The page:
Jimmy John’s Gourmet Sandwich franchises like to be known for “freaky fast delivery,” promising customers quick response.

But the promise does not apply to the news media after foodborne illness outbreaks involving Jimmy John’s.  

Since the February 15 report by the Centers for Disease Control and Prevention (CDC) about a five state outbreak of the rare O26 strain of E. coli associated with clover sprouts served by its sandwich restaurants, Jimmy John’s has opted not to respond at all to media inquiries.  

Jimmy John Liautaud, founder of Jimmy John’s, has not responded to an invitation to respond to questions from Food Safety News.  The invitation was sent to his private email address, which was provided by one of Jimmy John’s former advertising and public relations agencies.

After previous outbreaks involving Jimmy John’s, the franchise restaurant chain also dodged the media. In January 2011, however, Liautaud did respond to multiple outbreaks involving alfalfa sprouts served by Jimmy John’s restaurants with an announcement the chain was switching to clover sprouts.

But since this new warning by CDC about the E. coli O26 outbreak involving clover sprouts from Jimmy John’s, the chain has gone back to the silent strategy. One of its competitors, Erbert and Gerbert’s Sandwich Shops, has for the time dropped sprouts from the menu.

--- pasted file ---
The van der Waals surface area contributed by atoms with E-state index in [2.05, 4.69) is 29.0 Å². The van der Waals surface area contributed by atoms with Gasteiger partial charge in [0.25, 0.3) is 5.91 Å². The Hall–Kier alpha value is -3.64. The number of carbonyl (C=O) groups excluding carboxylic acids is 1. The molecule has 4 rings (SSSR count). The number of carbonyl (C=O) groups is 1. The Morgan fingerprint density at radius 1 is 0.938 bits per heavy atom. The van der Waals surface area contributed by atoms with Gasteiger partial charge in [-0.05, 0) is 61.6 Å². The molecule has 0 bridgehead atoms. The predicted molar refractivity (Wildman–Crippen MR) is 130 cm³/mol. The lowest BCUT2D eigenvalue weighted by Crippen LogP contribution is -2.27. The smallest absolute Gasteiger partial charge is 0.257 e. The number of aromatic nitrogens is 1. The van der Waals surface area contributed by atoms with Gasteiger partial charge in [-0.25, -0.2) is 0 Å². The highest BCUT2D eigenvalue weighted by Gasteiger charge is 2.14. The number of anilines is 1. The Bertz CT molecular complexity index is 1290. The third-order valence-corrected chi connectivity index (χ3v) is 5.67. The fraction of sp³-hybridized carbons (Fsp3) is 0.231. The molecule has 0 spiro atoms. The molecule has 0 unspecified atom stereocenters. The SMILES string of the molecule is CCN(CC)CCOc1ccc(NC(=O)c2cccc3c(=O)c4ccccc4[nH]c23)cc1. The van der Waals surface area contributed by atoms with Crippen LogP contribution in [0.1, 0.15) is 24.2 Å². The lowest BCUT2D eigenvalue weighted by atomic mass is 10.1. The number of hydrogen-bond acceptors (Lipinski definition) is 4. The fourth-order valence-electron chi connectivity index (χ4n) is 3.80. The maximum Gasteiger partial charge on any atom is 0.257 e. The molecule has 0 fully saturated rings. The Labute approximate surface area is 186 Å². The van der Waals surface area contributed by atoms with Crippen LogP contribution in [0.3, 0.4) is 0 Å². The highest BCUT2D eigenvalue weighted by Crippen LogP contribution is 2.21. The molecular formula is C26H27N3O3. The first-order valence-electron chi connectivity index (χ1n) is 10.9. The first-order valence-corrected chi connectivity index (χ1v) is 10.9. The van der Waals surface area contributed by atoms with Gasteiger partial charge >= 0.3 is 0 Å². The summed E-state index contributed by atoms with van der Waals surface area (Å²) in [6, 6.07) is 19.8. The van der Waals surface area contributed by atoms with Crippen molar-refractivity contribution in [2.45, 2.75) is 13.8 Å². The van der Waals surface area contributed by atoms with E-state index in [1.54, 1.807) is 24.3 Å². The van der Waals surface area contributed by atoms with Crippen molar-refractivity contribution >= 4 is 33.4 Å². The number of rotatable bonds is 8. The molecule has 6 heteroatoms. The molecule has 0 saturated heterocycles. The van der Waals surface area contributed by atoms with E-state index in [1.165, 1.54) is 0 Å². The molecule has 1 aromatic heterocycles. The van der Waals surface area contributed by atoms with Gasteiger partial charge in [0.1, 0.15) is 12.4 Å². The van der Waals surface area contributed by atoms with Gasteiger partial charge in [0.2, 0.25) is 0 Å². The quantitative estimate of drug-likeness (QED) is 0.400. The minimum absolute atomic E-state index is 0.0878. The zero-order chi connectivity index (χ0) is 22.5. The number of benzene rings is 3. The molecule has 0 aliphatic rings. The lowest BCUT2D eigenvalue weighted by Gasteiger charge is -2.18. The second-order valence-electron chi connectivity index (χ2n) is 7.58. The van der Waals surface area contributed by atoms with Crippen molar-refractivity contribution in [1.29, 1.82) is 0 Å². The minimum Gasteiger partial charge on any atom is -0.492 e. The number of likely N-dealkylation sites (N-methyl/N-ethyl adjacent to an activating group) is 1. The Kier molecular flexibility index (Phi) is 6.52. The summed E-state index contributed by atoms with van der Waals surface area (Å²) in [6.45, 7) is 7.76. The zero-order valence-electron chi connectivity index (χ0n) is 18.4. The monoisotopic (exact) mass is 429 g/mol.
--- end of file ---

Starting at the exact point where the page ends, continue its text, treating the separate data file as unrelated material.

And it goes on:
“The decision to pull the sprouts from our  system-wide menu is being made to protect the health of our guests,” said E&G’s Chief Executive Officer Eric Wolfe. “We value the well-being of our customers and felt removing all sprouts from our menu and sandwich line was the best way to eliminate the risk.

Until they were pulled, alfalfa sprouts were served at E&G’s restaurants in Wisconsin, Minnesota, North Dakota, South Dakota, Colorado, George and Texas.

CDC’s initial case count for the latest Jimmy John’s-connected outbreak totaled 12.  Two have been hospitalized.  

The sickened were in Iowa (5), Missouri (3), Kansas (2), Arkansas (1), and Wisconsin (1).

All the victims, so far, have been female, ranging in age from 9 to 49 with a median age of 25.  None have died.

CDC identified a common lot of clover seeds used to grow the clover sprouts served on Jimmy John’s sandwiches.